'Til next Week, Judith

Tuesday, April 21, 2015

Harvest Newsletter

Greetings from The Garden!  This CSA box has salad and braising greens, potatoes, carrots, potato onions, sun chokes, burdock root, and parsnips

Field Notes.  We are actually excited to see this late season snow.  This moisture will all soak in and the peas and oats green manures should take off!  The cool weather will slow down the greens.  When we get those really warm days the greens have a tendency to want to set seed - bolt.  Greens like it cool and damp, and since everyone likes spring greens we are pleased when weather helps the greens flourish.

Ken has started preparation to move the mobile high tunnel so the greens will be cooler and also so the soil in the next area will warm up for the crops that like heat like tomatoes and peppers and eggplant.

Last week Ken moved the egg mobile from near the garden to near the mobile high tunnel.  He will renovate where they wintered, and the hens like their new grassy location.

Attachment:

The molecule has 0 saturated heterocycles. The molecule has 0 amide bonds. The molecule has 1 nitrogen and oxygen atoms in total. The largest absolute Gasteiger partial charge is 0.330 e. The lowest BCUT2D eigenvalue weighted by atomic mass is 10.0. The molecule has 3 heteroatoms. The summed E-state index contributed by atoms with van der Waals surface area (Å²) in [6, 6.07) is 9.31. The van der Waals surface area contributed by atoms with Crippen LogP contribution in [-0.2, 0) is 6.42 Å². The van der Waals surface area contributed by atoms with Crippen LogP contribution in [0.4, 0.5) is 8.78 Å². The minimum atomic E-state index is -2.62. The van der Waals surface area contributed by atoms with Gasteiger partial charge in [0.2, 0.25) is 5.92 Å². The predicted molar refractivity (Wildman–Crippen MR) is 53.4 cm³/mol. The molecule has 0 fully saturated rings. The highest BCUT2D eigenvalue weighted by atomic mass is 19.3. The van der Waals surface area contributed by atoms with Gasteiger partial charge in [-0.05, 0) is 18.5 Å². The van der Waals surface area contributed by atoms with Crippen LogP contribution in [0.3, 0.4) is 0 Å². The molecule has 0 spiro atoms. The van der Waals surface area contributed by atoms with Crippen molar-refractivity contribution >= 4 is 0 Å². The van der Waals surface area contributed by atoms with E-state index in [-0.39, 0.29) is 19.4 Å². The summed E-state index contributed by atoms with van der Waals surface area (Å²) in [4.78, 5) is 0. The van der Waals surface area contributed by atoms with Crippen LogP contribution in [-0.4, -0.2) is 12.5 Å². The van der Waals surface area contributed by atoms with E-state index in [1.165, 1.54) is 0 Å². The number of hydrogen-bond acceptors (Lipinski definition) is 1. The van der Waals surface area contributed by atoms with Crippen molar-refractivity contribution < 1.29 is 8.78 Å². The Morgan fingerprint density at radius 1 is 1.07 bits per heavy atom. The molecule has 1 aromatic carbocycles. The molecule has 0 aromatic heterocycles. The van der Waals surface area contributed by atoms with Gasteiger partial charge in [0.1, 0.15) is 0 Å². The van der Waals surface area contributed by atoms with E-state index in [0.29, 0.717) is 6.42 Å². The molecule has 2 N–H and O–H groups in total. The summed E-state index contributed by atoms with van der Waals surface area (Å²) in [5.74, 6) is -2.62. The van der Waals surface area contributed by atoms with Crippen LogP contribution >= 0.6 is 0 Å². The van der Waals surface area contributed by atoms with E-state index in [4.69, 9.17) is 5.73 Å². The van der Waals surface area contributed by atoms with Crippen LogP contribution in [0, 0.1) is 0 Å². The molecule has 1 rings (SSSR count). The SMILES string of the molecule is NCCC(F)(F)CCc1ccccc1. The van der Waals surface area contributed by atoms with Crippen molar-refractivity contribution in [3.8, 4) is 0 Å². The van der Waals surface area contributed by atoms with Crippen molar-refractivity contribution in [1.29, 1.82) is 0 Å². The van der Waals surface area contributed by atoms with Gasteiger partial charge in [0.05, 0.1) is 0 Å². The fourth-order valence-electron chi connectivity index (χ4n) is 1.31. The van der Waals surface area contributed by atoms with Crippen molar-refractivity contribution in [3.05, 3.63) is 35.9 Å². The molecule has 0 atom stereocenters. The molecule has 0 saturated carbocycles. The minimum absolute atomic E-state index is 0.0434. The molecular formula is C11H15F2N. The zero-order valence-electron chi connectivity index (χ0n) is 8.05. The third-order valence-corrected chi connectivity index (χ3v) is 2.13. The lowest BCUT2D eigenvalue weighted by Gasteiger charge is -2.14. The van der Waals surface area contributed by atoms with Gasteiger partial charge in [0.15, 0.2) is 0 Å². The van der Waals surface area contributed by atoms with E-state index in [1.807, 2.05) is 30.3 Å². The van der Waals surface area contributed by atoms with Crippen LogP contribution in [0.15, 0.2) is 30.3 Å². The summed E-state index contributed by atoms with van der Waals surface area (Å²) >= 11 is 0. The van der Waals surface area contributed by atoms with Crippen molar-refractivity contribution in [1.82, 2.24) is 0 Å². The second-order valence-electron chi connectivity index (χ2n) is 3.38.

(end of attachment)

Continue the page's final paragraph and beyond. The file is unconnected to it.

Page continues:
He also taught the first of his monthly garden seminars.  They will be the third Saturday from April through  October.  The first class feed back was really positive

I have been wrapping up the weaving.  Our spring opener is the first weekend in May and the rugs will available then - as well as pottery, and produce.

From the Kitchen.  Greens!  In addition to salad, I have made some broth soup these cool mornings and added greens just before serving.  They shrink and we eat lots! If you find the braising greens a bit strong, a quick wilt in hot oil or soup stock will make them seem milder. 

I am also serving parsnips and they are so sweet we don't see much need for treats, so neither of us have been baking!  Although most years Ken makes a parsnip pie, and often at the end of the season I make some parsnip wine. The wine is very sweet and concentrated almost like a cordial.  I use it in place of sherry or mirin - Japanese rice wine -in cooking.  It adds a caramel sweetness and seals in flavors.